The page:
• Content Count

  • Joined

  • Last visited

  • Days Won


Trauma last won the day on October 3 2019

Trauma had the most liked content!

Community Reputation

13 Good

1 Follower

About Trauma

  • Rank
    Junior Member

Recent Profile Visitors

The recent visitors block is disabled and is not being shown to other users.

  1. This is strange because cpu count start at zero, not one. Does this really fix you're problem ?
  3. So the hypervisor do not expose any scaling capabilities to the VM's. Maybe the host scale fine, so the script is useless ( on top of not compatible...) Maybe try to check if your host burst freq or not and try to fix it.
  4. Yes it should still be usefull since VM's runs on there own kernel, the hypervisor only expose hosts cpu features.
  5. As said before, this script won't help with burst frequency, I guess it's handled by intel_pstate and not cpu_freq. This version of the kernel is cpu_freq only, even if it's appollo lake version (that weird).
  6. Hello nadiva, Thanks for you feedback, much appreciated. I look into your contribution later this month i think (quite busy at this time). Cheers.
  7. As @richv31 mentioned DS3615 kernel also use acpi_cpufreq by default. But i don't know if intel_pstate is available /usable with this kernel/os. IMHO the hypersisor has nothing to do with this, or at least should be able to provide the necessary to use both.
  8. Netdata is effectively a good too monitor your server. About "phys,phys,phys,virt,virt,virt,virt", seems like it's actually displayed/ordered like this. I also doubt HT core could be higher than physical cores. It's also possible that DSM kernel / drivers are missing something to handle this right (maybe bromowl kernel is working). About "load profil", isn't the readme clear enough ? Do you understand "loadaverage" thing ?
  9. Yes it seems like ! It certainly means acpi-cpufreq is not able to control threaded cores. You could use this simple loop to monitor cpu frequency, quick and dirty but works... (CTRL+C to escape): while true; do cat $(ls /sys/devices/system/cpu/cpufreq/policy*/scaling_cur_freq); done
  10. Please try this version of the script, and report us if it's OK... or not please :
  11. If you want, you can use variables to adjust speed and steps according to you're load profil. acpi-cpufreq driver gather frequencies from ACPI tables, so it's certainly related to your bios ACPI implementation. Try to tweak cpu and acpi settings in bios, it may help. Maybe this CPU is not completly supported on this mobo (bios update ?). Try this, to see if it's more consistant : cat /sys/devices/system/cpu/cpufreq/policy0/bios_limit Obviously not ! Anyway I'm not sure cpuinfo is totally reliable here. Prefer sysfs informations in my opinion.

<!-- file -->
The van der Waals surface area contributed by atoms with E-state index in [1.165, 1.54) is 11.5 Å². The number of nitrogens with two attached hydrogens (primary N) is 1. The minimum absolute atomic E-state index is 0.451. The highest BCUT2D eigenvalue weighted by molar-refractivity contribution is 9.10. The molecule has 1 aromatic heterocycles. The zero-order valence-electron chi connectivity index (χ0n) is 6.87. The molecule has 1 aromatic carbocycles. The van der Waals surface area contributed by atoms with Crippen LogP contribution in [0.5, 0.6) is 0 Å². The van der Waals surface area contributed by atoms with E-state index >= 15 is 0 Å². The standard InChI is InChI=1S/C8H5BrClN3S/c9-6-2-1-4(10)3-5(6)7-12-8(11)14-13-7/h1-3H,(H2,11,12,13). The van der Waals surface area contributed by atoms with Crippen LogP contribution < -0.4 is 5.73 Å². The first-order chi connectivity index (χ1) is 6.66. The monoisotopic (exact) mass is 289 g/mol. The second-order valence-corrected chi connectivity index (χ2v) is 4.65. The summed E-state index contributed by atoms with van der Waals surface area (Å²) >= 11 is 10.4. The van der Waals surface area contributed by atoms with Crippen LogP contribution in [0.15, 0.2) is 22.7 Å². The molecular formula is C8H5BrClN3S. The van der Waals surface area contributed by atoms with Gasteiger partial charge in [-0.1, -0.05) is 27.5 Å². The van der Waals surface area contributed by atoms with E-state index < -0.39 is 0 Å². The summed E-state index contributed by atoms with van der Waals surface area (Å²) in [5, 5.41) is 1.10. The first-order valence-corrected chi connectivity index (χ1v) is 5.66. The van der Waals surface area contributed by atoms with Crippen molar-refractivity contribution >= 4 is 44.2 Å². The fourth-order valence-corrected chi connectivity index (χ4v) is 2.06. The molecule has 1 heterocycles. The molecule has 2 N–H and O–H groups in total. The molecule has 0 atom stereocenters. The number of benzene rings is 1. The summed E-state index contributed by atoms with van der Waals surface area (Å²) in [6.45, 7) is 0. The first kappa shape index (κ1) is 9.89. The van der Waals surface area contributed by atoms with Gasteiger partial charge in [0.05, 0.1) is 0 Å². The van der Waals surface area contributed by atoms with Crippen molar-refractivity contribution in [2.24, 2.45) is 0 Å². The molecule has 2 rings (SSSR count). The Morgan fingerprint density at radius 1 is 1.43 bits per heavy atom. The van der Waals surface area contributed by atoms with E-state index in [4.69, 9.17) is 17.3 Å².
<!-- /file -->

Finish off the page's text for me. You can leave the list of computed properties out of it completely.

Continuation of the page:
12. Thanks ! Not 100% sure about this but i guess boost frequency is managed by intel_pstate, which seems to be enabled in the kernel, but the default cpu frequency driver is set to cpu_freq. I did not succeed to make it work on my rig. I've tried intel_pstate=enable in the grub cmd_line, but no luck. I've also tried to load a compiled module, and it don't load. I guess some guys here have proven it's actually working, while benchmarking the NAS with turbo boost enabled or disabled in bios (they use geekbench in a docker container I guess).
  13. Long answer : Your CPU don not have only 3 modes, synology kernel for DS918+ provides only three cpufreq governors : powersave > set the cpu to its minimal freq performance > set the cpu to its maximal freq userspace > allow you to specify the desired frequency. This script use this governor to modulate the frequency according to system load (that's basically whats explained in the README). Short answer : no need to "modify some text", just RTFM
  14. Installation in rc.d will not work since this script do not provide start and stop args. As @Olegin spotted you can launch it form the task manager, that's the way i use it. Installation example (from your nas cli) : sudo curl -o /usr/local/bin/ && sudo chmod +x /usr/local/bin/ Then run it through a startup triggered task, as root, in your DSM, with the following command : /usr/local/bin/ & or with parameters : lowload=100 highload=200 scalingm